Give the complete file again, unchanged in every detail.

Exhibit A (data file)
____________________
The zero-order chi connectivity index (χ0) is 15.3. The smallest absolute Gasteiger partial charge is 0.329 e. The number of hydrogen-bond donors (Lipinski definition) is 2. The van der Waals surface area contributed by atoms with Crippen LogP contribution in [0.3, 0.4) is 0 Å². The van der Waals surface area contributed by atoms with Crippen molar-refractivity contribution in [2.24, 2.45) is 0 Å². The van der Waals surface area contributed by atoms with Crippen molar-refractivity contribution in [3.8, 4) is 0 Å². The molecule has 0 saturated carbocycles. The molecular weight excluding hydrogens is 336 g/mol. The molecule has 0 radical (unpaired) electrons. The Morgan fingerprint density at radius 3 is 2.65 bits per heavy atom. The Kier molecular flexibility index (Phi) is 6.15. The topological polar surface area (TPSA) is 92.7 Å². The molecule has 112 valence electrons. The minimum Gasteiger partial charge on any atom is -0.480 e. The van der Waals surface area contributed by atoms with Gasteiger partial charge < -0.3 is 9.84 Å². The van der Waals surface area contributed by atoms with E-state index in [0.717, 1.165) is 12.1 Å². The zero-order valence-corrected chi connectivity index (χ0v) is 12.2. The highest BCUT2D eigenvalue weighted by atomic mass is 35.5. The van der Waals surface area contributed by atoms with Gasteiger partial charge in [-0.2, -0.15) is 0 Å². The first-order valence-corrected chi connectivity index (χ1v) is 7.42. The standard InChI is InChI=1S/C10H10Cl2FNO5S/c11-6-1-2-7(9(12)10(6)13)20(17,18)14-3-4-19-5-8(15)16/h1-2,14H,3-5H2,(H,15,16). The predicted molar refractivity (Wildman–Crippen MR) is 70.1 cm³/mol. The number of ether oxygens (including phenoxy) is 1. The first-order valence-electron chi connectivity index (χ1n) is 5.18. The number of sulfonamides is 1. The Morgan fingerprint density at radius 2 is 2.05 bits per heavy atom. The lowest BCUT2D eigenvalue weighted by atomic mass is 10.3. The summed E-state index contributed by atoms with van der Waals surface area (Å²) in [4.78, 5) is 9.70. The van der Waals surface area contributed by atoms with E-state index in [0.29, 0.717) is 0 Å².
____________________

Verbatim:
The zero-order chi connectivity index (χ0) is 15.3. The smallest absolute Gasteiger partial charge is 0.329 e. The number of hydrogen-bond donors (Lipinski definition) is 2. The van der Waals surface area contributed by atoms with Crippen LogP contribution in [0.3, 0.4) is 0 Å². The van der Waals surface area contributed by atoms with Crippen molar-refractivity contribution in [2.24, 2.45) is 0 Å². The van der Waals surface area contributed by atoms with Crippen molar-refractivity contribution in [3.8, 4) is 0 Å². The molecule has 0 saturated carbocycles. The molecular weight excluding hydrogens is 336 g/mol. The molecule has 0 radical (unpaired) electrons. The Morgan fingerprint density at radius 3 is 2.65 bits per heavy atom. The Kier molecular flexibility index (Phi) is 6.15. The topological polar surface area (TPSA) is 92.7 Å². The molecule has 112 valence electrons. The minimum Gasteiger partial charge on any atom is -0.480 e. The van der Waals surface area contributed by atoms with Gasteiger partial charge < -0.3 is 9.84 Å². The van der Waals surface area contributed by atoms with E-state index in [0.717, 1.165) is 12.1 Å². The zero-order valence-corrected chi connectivity index (χ0v) is 12.2. The highest BCUT2D eigenvalue weighted by atomic mass is 35.5. The van der Waals surface area contributed by atoms with Gasteiger partial charge in [-0.2, -0.15) is 0 Å². The first-order valence-corrected chi connectivity index (χ1v) is 7.42. The standard InChI is InChI=1S/C10H10Cl2FNO5S/c11-6-1-2-7(9(12)10(6)13)20(17,18)14-3-4-19-5-8(15)16/h1-2,14H,3-5H2,(H,15,16). The predicted molar refractivity (Wildman–Crippen MR) is 70.1 cm³/mol. The number of ether oxygens (including phenoxy) is 1. The first-order valence-electron chi connectivity index (χ1n) is 5.18. The number of sulfonamides is 1. The Morgan fingerprint density at radius 2 is 2.05 bits per heavy atom. The lowest BCUT2D eigenvalue weighted by atomic mass is 10.3. The summed E-state index contributed by atoms with van der Waals surface area (Å²) in [4.78, 5) is 9.70. The van der Waals surface area contributed by atoms with E-state index in [0.29, 0.717) is 0 Å².